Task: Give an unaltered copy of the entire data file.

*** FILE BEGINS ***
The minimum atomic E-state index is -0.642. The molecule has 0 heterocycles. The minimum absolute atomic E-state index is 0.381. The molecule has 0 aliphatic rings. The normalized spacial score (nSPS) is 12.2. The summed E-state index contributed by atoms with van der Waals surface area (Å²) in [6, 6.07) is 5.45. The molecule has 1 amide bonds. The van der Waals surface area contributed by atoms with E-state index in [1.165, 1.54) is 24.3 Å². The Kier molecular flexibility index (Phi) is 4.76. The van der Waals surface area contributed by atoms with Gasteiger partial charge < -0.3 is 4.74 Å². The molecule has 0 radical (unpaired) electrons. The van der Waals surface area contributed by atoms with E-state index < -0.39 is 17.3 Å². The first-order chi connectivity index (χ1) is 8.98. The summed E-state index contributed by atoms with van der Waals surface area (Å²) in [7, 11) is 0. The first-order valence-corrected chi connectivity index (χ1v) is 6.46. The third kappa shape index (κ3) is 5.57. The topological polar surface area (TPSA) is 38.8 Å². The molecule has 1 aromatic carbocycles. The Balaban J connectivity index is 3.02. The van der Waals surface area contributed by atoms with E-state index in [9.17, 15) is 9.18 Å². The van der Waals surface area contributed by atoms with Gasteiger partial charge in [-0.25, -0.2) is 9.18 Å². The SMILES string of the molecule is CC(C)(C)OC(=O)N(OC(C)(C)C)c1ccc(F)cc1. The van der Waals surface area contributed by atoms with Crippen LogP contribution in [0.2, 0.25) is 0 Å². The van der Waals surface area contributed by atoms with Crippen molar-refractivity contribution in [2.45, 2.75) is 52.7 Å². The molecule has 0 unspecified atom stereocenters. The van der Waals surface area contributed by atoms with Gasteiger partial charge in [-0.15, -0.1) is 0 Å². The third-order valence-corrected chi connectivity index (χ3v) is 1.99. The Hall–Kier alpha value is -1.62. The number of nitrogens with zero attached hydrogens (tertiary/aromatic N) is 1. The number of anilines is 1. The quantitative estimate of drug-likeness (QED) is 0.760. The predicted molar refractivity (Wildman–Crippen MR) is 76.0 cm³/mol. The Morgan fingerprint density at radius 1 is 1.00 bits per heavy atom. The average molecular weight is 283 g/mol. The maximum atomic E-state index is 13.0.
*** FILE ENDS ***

The minimum atomic E-state index is -0.642. The molecule has 0 heterocycles. The minimum absolute atomic E-state index is 0.381. The molecule has 0 aliphatic rings. The normalized spacial score (nSPS) is 12.2. The summed E-state index contributed by atoms with van der Waals surface area (Å²) in [6, 6.07) is 5.45. The molecule has 1 amide bonds. The van der Waals surface area contributed by atoms with E-state index in [1.165, 1.54) is 24.3 Å². The Kier molecular flexibility index (Phi) is 4.76. The van der Waals surface area contributed by atoms with Gasteiger partial charge < -0.3 is 4.74 Å². The molecule has 0 radical (unpaired) electrons. The van der Waals surface area contributed by atoms with E-state index < -0.39 is 17.3 Å². The first-order chi connectivity index (χ1) is 8.98. The summed E-state index contributed by atoms with van der Waals surface area (Å²) in [7, 11) is 0. The first-order valence-corrected chi connectivity index (χ1v) is 6.46. The third kappa shape index (κ3) is 5.57. The topological polar surface area (TPSA) is 38.8 Å². The molecule has 1 aromatic carbocycles. The Balaban J connectivity index is 3.02. The van der Waals surface area contributed by atoms with E-state index in [9.17, 15) is 9.18 Å². The van der Waals surface area contributed by atoms with Gasteiger partial charge in [-0.25, -0.2) is 9.18 Å². The SMILES string of the molecule is CC(C)(C)OC(=O)N(OC(C)(C)C)c1ccc(F)cc1. The van der Waals surface area contributed by atoms with Crippen LogP contribution in [0.2, 0.25) is 0 Å². The van der Waals surface area contributed by atoms with Crippen molar-refractivity contribution in [2.45, 2.75) is 52.7 Å². The molecule has 0 unspecified atom stereocenters. The van der Waals surface area contributed by atoms with Gasteiger partial charge in [-0.15, -0.1) is 0 Å². The third-order valence-corrected chi connectivity index (χ3v) is 1.99. The Hall–Kier alpha value is -1.62. The number of nitrogens with zero attached hydrogens (tertiary/aromatic N) is 1. The number of anilines is 1. The quantitative estimate of drug-likeness (QED) is 0.760. The predicted molar refractivity (Wildman–Crippen MR) is 76.0 cm³/mol. The Morgan fingerprint density at radius 1 is 1.00 bits per heavy atom. The average molecular weight is 283 g/mol. The maximum atomic E-state index is 13.0.